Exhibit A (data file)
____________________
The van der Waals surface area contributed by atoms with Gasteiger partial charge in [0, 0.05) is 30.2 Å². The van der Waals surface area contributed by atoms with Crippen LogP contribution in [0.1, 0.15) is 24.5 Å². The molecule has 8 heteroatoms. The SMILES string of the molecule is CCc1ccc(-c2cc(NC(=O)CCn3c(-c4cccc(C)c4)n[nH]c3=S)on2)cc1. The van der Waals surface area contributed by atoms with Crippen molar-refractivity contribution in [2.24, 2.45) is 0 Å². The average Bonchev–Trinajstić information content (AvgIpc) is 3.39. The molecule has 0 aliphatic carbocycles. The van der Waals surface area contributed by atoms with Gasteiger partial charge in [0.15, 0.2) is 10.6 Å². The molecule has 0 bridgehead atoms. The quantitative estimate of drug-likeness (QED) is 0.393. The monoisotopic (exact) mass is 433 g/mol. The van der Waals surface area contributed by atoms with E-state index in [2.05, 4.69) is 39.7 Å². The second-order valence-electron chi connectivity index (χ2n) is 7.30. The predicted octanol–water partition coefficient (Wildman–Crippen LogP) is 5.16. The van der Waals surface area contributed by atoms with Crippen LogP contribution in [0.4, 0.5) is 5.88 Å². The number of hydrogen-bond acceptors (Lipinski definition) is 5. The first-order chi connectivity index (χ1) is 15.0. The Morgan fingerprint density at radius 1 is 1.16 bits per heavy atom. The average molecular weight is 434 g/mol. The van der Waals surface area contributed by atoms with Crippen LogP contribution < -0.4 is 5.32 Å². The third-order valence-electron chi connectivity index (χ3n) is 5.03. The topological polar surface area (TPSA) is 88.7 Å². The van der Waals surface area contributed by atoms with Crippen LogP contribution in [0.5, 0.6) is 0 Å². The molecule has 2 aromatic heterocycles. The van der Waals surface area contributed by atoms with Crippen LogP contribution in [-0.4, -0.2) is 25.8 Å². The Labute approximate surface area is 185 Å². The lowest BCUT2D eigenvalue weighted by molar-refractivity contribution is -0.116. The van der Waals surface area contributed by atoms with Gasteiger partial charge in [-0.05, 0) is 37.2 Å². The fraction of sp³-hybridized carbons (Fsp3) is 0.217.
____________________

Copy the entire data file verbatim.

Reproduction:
The van der Waals surface area contributed by atoms with Gasteiger partial charge in [0, 0.05) is 30.2 Å². The van der Waals surface area contributed by atoms with Crippen LogP contribution in [0.1, 0.15) is 24.5 Å². The molecule has 8 heteroatoms. The SMILES string of the molecule is CCc1ccc(-c2cc(NC(=O)CCn3c(-c4cccc(C)c4)n[nH]c3=S)on2)cc1. The van der Waals surface area contributed by atoms with Crippen molar-refractivity contribution in [2.24, 2.45) is 0 Å². The average Bonchev–Trinajstić information content (AvgIpc) is 3.39. The molecule has 0 aliphatic carbocycles. The van der Waals surface area contributed by atoms with Gasteiger partial charge in [0.15, 0.2) is 10.6 Å². The molecule has 0 bridgehead atoms. The quantitative estimate of drug-likeness (QED) is 0.393. The monoisotopic (exact) mass is 433 g/mol. The van der Waals surface area contributed by atoms with E-state index in [2.05, 4.69) is 39.7 Å². The second-order valence-electron chi connectivity index (χ2n) is 7.30. The predicted octanol–water partition coefficient (Wildman–Crippen LogP) is 5.16. The van der Waals surface area contributed by atoms with Crippen LogP contribution in [0.4, 0.5) is 5.88 Å². The number of hydrogen-bond acceptors (Lipinski definition) is 5. The first-order chi connectivity index (χ1) is 15.0. The Morgan fingerprint density at radius 1 is 1.16 bits per heavy atom. The average molecular weight is 434 g/mol. The van der Waals surface area contributed by atoms with Crippen LogP contribution < -0.4 is 5.32 Å². The third-order valence-electron chi connectivity index (χ3n) is 5.03. The topological polar surface area (TPSA) is 88.7 Å². The van der Waals surface area contributed by atoms with Crippen LogP contribution in [0.5, 0.6) is 0 Å². The molecule has 2 aromatic heterocycles. The van der Waals surface area contributed by atoms with Crippen LogP contribution in [-0.4, -0.2) is 25.8 Å². The Labute approximate surface area is 185 Å². The lowest BCUT2D eigenvalue weighted by molar-refractivity contribution is -0.116. The van der Waals surface area contributed by atoms with Gasteiger partial charge in [-0.05, 0) is 37.2 Å². The fraction of sp³-hybridized carbons (Fsp3) is 0.217.